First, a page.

A friend's mother used to have one of those tacky plates expressing homilies hanging up on her kitchen wall. Hers read, "Lord, if you can't make me thin, please make all my friends fat." There's a sort of religious fanatic's wish fulfilling fantasy expressed in that message, namely: "I don't want to be happy, but others to be more miserable." Only, it doesn't quite get the desire for power correct; more accurately, it should've read, "make my friends fatter than me." Peter Parker would've hardly captured the dork imagination had he only been given the strength of his high school arch-nemesis, Flash Thompson. No, he needed to become vastly superior. A thought experiment regarding this fantasized superiority complex comes by way of Fernando Meirelles' film adaptation of Nobel-laureate Jose Saramago's novel, Ensaio sobre a Cegueira (An Essay On Blindness). I haven't read the book (too busy with comics), but it sounds pretty close to the film's.
The story takes place in the not-too-distant future in an unnamed city where an epidemic of "white blindness" breaks out. The afflicted characters describe the blindness as swimming through milk, and the grey shapes fading into a white fog digitally created for the camera eye reinforce this description. A more allegorically rich name for the film might've been The Ganzfeld ("whole field"), since the affliction bears a close resemblance to the old gestalt effect of creating a sort of snowblindness with a homogeneous distribution of light across the retina. The ganzfeld parallels the redistribution of power relations among the blind and the seeing within the story. As it were, "seeing the light" no longer has any beneficial effects for the sighted (just as belief in a god has no real moral benefits for the religious, if the millennia-old Christian support for torture is any indication).Continue Reading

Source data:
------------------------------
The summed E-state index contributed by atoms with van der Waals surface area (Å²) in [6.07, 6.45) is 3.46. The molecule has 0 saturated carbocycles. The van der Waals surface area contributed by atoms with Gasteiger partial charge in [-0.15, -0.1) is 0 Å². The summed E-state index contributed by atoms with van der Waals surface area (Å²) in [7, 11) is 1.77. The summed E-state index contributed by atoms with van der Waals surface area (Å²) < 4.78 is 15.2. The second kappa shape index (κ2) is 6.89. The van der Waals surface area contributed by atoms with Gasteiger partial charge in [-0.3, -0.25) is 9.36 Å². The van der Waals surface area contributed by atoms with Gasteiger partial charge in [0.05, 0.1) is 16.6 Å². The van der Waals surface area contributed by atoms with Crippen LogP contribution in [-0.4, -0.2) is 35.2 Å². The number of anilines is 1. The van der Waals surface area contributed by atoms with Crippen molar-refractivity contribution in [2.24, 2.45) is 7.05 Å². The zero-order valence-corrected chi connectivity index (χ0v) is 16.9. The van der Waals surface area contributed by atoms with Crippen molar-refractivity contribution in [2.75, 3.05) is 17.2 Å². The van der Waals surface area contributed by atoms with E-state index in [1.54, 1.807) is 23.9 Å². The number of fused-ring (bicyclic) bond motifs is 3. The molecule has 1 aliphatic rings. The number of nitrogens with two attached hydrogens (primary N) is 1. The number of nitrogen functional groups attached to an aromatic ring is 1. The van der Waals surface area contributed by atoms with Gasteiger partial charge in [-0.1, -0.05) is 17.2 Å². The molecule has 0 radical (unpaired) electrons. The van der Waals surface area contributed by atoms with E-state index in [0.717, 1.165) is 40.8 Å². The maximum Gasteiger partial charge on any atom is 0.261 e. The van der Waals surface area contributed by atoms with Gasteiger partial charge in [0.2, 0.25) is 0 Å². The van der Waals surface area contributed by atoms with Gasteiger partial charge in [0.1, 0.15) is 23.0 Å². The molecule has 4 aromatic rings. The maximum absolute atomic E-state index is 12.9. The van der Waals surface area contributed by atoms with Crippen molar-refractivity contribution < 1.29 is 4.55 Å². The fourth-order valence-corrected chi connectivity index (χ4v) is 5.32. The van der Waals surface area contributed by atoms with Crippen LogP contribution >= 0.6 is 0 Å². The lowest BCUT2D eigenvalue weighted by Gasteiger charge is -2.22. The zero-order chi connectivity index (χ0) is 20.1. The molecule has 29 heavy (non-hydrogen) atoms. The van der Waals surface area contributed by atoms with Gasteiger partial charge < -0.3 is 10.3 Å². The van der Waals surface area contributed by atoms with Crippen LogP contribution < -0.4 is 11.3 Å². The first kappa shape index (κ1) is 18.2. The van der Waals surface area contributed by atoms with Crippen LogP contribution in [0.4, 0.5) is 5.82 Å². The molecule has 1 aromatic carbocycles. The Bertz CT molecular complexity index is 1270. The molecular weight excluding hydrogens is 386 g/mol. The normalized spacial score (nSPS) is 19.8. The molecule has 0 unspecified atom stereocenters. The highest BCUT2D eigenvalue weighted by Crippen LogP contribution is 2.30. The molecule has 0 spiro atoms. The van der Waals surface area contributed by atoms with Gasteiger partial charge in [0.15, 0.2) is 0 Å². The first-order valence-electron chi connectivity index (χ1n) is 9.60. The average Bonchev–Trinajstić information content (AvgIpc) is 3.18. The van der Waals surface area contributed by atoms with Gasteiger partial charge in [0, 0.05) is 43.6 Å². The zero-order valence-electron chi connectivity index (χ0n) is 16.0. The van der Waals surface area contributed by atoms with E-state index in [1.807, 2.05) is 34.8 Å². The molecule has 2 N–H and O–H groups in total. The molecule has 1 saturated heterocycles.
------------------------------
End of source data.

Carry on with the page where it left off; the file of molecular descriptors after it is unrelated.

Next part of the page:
City Of God
Carrying the torch for Brazilian cinema and then running ten miles with it, lugging it into the new century, Fernando Meirelles and Katia Lund’s epic masterpiece, City Of God, still stands as one of the best films of the 21st century so far. Picking up the torch from Hector Babenco’s 1981 film, Pixote, another film about children in Brazil’s crime-ridden ghettos, City Of God deserves ranking with the best of epic crime cinema. A shallow, but apt comparison may be a kiddie Godfellas with the razzmatazz style of Boogie Nights.
Based on a novel by Paulo Lins, spanning from the '60s through the early '80s, City Of God tells the story of the drug wars in the urban sprawl around Rio de Janeiro. Apparently based on the real life story of a Brazilian photographer named Wilson Rodriguez - here renamed Rocket (and acted well by Alexandre Rodrigues) - the story moves back and forth in time as we follow Rocket and the different young people he gets involved with over the years. Growing up in a more rural slum, Rocket’s brother Goose and his little crime posse get involved with a botched motel robbery that turns into a murder massacre when an 11-year old psycho named Li’l Dice gets his hand on a gun. Trying to escape with his girlfriend, Goose’s partner Shaggy is killed by the "shoot first" cops, while Goose is killed by Li’l Dice.Continue Reading